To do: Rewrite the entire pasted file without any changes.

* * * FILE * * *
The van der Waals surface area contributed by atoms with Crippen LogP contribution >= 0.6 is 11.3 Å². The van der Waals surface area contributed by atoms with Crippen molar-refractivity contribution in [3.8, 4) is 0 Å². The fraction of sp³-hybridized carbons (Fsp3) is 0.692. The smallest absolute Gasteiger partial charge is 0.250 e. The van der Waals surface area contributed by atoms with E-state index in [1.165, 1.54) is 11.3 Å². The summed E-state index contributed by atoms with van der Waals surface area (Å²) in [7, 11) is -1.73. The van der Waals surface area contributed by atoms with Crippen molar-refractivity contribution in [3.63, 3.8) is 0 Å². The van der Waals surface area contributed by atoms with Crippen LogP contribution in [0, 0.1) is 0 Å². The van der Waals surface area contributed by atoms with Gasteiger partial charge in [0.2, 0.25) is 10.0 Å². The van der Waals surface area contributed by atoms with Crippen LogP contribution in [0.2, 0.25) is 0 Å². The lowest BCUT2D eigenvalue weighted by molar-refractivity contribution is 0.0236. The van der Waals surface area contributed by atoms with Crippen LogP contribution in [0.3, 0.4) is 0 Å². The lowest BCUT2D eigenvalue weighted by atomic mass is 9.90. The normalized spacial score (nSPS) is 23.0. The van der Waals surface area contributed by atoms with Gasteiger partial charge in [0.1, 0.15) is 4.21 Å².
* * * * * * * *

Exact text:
The van der Waals surface area contributed by atoms with Crippen LogP contribution >= 0.6 is 11.3 Å². The van der Waals surface area contributed by atoms with Crippen molar-refractivity contribution in [3.8, 4) is 0 Å². The fraction of sp³-hybridized carbons (Fsp3) is 0.692. The smallest absolute Gasteiger partial charge is 0.250 e. The van der Waals surface area contributed by atoms with E-state index in [1.165, 1.54) is 11.3 Å². The summed E-state index contributed by atoms with van der Waals surface area (Å²) in [7, 11) is -1.73. The van der Waals surface area contributed by atoms with Crippen molar-refractivity contribution in [3.63, 3.8) is 0 Å². The van der Waals surface area contributed by atoms with Crippen LogP contribution in [0, 0.1) is 0 Å². The van der Waals surface area contributed by atoms with Gasteiger partial charge in [0.2, 0.25) is 10.0 Å². The van der Waals surface area contributed by atoms with Crippen LogP contribution in [0.2, 0.25) is 0 Å². The lowest BCUT2D eigenvalue weighted by molar-refractivity contribution is 0.0236. The van der Waals surface area contributed by atoms with Crippen LogP contribution in [0.3, 0.4) is 0 Å². The lowest BCUT2D eigenvalue weighted by atomic mass is 9.90. The normalized spacial score (nSPS) is 23.0. The van der Waals surface area contributed by atoms with Gasteiger partial charge in [0.1, 0.15) is 4.21 Å².